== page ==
(Literary Essentials: Nonfiction Masterpieces)

Dmitri Shostakovich stands among the giants of modern music. He is also part of the paradox of Soviet culture. Both conservatives and liberals have accused Soviet authorities of stifling that culture, but it has survived and flourished in the twentieth century. Shostakovich is a prime example. In a long and productive career he wrote fifteen symphonies, six concerti, operas, film scores, preludes, sonatas, and scores of other works.

Shostakovich was born in 1906 into a family of Polish descent in St. Petersburg. His mother began to teach him piano at the age of seven (rather late for someone destined for such greatness). While still a child, he studied with Ignati Gliasser, but he left when he began to surpass his instructor. In 1917, Shostakovich entered the Petrograd Conservatory to study piano and composition with Aleksandr Glazunov.

Glazunov is one of the main heroes of Testimony. As the heir to composers such as Pyotr Ilich Tchaikovsky, Modest Mussorgsky and Nikolai Rimsky-Korsakov, Glazunov linked the golden age of nineteenth century Russian music with that of the twentieth. Shostakovich counts him among the best of Russia’s composers, although at the time he was celebrated more at home than abroad. Shostakovich finds this odd, as he believes that Russian musicians attain much of their popularity at home from their reputations abroad, reflecting the paradoxical love/hate relationship Russians have with things foreign—an inferiority complex of sorts which the author finds irritating.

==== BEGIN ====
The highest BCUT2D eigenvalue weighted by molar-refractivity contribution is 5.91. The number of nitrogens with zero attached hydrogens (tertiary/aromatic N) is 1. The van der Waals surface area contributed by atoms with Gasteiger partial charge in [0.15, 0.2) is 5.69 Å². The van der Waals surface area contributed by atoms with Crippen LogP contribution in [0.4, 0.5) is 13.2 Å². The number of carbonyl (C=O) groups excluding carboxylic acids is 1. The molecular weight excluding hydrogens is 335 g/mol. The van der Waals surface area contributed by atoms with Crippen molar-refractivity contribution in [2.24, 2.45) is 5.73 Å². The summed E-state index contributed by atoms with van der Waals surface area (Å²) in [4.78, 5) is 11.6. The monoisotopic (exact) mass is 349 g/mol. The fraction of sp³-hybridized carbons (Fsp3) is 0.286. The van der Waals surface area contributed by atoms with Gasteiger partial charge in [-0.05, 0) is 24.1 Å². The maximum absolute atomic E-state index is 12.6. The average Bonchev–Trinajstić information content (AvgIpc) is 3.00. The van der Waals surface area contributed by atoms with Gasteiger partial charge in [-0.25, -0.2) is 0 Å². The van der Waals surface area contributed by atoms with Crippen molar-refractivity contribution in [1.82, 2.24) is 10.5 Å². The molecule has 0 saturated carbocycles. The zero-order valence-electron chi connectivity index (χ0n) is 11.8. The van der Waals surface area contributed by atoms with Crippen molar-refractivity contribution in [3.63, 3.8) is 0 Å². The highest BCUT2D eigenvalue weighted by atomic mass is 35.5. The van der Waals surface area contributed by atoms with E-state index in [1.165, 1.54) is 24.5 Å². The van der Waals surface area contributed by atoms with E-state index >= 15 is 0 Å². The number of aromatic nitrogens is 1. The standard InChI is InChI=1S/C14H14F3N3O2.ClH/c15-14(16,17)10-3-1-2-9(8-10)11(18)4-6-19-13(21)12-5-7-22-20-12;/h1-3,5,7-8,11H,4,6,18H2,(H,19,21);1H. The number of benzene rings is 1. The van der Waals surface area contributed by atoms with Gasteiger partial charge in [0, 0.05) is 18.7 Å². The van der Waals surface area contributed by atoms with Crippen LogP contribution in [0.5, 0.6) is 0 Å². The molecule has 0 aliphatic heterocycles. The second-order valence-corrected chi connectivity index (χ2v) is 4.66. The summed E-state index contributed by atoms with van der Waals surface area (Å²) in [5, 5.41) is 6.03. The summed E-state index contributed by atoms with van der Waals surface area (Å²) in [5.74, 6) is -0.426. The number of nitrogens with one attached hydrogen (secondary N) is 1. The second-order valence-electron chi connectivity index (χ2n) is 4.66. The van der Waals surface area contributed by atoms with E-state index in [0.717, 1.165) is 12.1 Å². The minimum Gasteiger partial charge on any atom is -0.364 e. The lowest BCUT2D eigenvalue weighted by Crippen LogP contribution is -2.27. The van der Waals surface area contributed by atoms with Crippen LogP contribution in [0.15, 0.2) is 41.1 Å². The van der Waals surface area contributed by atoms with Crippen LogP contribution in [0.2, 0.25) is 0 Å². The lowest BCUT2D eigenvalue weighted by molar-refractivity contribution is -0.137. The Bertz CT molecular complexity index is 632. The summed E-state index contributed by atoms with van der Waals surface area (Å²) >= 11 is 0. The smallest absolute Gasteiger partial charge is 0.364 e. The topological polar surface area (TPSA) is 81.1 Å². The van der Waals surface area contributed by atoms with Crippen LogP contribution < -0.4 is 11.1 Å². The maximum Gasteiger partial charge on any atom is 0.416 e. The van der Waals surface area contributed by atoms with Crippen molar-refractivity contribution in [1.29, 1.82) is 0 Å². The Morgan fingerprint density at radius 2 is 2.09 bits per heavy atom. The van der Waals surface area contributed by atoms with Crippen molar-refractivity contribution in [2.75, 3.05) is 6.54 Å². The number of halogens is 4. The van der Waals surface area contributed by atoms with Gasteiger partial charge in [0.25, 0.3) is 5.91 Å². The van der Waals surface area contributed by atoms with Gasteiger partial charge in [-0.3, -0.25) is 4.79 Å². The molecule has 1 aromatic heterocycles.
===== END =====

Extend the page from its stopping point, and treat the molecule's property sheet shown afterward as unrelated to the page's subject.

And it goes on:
At the conservatory Shostakovich was a particular favorite of Glazunov. In 1919, during the Soviet Civil War, the government imposed a prohibition against alcoholic beverages—a ban enforced by draconian penalties. Shostakovich’s father, a biologist who worked for the Bureau of Standards, had special permission to receive grain alcohol, which he supplied to the alcoholic Glazunov. Shostakovich’s fellow students believed that his grades were based on this bootlegging rather than on merit, but the author claims that this was not true and gives examples when Glazunov judged his work rather harshly.

In his youth Shostakovich mocked Glazunov as a relic of the old era, but after reaching maturity and having lived through the tyranny of Joseph Stalin and the hypocrisy of Nikita Khrushchev he came to appreciate the lessons Glazunov taught on living—lessons which were even more important than his music. Ironically Shostakovich sums up Glazunov’s life by recalling “an ancient prayer”—the serenity prayer of Alcoholics Anonymous: “Lord, grant me the strength to change what can be changed, Lord, grant me the strength to bear what can’t be changed. And Lord, grant me the wisdom to know the difference.” Shostakovich says he does not know whether he loves the prayer or hates it.


(The entire section is 1159 words.)